Likewise, even if the police more thoroughly searched the digital media devices than S.R. and her mother did and viewed images that S.R. or her mother had not viewed, per the holding in Runyan, the police search did not exceed or expand the scope of the initial private searches. Because S.R. and her mother knew the contents of the digital media devices when they delivered them to the police, the police were “substantially certain” the devices contained child pornography. See Runyan, 275 F.3d at 463. Accordingly, the subsequent police search did not violate the Fourth Amendment, and Rann's ineffective assistance of counsel claim must fail.
Rann's claim that the police's warrantless search of digital media devices brought to them by his victim and his victim's mother violated the Fourth Amendment is without merit. Because he cannot prevail on his Fourth Amendment argument, Rann's ineffective assistance of counsel claim under Strickland must fail. Thus, the Illinois Appellate Court did not unreasonably apply federal law when it denied his appeal. The district court's decision is Affirmed and Rann's application for a writ of habeas corpus is Denied.
1. As the court pointed out during oral argument, the Supreme Court ruled in Stone v. Powell, 428 U.S. 465 (1976), that where a state court has provided an opportunity for a full and fair litigation of a Fourth Amendment claim, a state prisoner cannot be granted habeas relief on the ground that evidence obtained through an unconstitutional search and seizure was introduced at his trial. See id. at 494. The Illinois Appellate Court, however, did not assert the benefit of Stone, and we have authority to decide Rann's argument on its merits. See, e.g., Wood v. Milyard, 132 S.Ct. 1826, 1832–34 (2012) (procedural forfeitures by a state should be enforced unless strong reasons justify dismissing a collateral attack on the forfeited procedural ground).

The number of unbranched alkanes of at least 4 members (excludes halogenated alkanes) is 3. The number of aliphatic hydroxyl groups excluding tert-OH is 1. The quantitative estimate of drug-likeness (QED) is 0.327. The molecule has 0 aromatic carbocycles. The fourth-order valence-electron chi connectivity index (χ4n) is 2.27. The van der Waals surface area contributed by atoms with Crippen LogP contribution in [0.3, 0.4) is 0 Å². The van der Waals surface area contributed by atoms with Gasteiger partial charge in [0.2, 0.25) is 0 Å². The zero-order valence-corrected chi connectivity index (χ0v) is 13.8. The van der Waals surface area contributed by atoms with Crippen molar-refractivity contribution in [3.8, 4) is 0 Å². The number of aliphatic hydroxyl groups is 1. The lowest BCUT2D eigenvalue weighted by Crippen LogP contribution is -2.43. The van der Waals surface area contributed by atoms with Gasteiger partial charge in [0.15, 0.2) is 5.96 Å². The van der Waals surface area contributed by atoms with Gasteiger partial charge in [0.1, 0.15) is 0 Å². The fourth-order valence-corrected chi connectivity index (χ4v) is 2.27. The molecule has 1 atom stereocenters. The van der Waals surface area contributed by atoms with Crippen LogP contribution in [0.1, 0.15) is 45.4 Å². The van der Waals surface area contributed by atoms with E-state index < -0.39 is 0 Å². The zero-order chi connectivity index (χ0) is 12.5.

2. The Fifth Circuit ruled that the police did, however, exceed the scope of the initial private search when they searched the disks on which Runyan's ex-wife and her friends had not viewed at least one file. Id. at 464. There was no way the police could have known the contents of all the disks because the disks were unlabeled and because Runyan's ex-wife admitted she did not search all of the disks before she turned them over to the police. Id. The court reasoned that “[t]he mere fact that the disks that [the private individuals] did not examine were found in the same location in Runyan's residence as the disks they did examine is insufficient to establish with substantial certainty that all of the storage media in question contained child pornography.” Id.Since S.R. and her mother knew the contents of both of the digital media devices they provided to the police, that problem is not implicated here. For a full and thoughtful discussion of the applicability of Jacobsen to police searches performed subsequent to a private search of digital storage devices, see generally Runyan, 275 F.3d at 462–64.
MANION, Circuit Judge.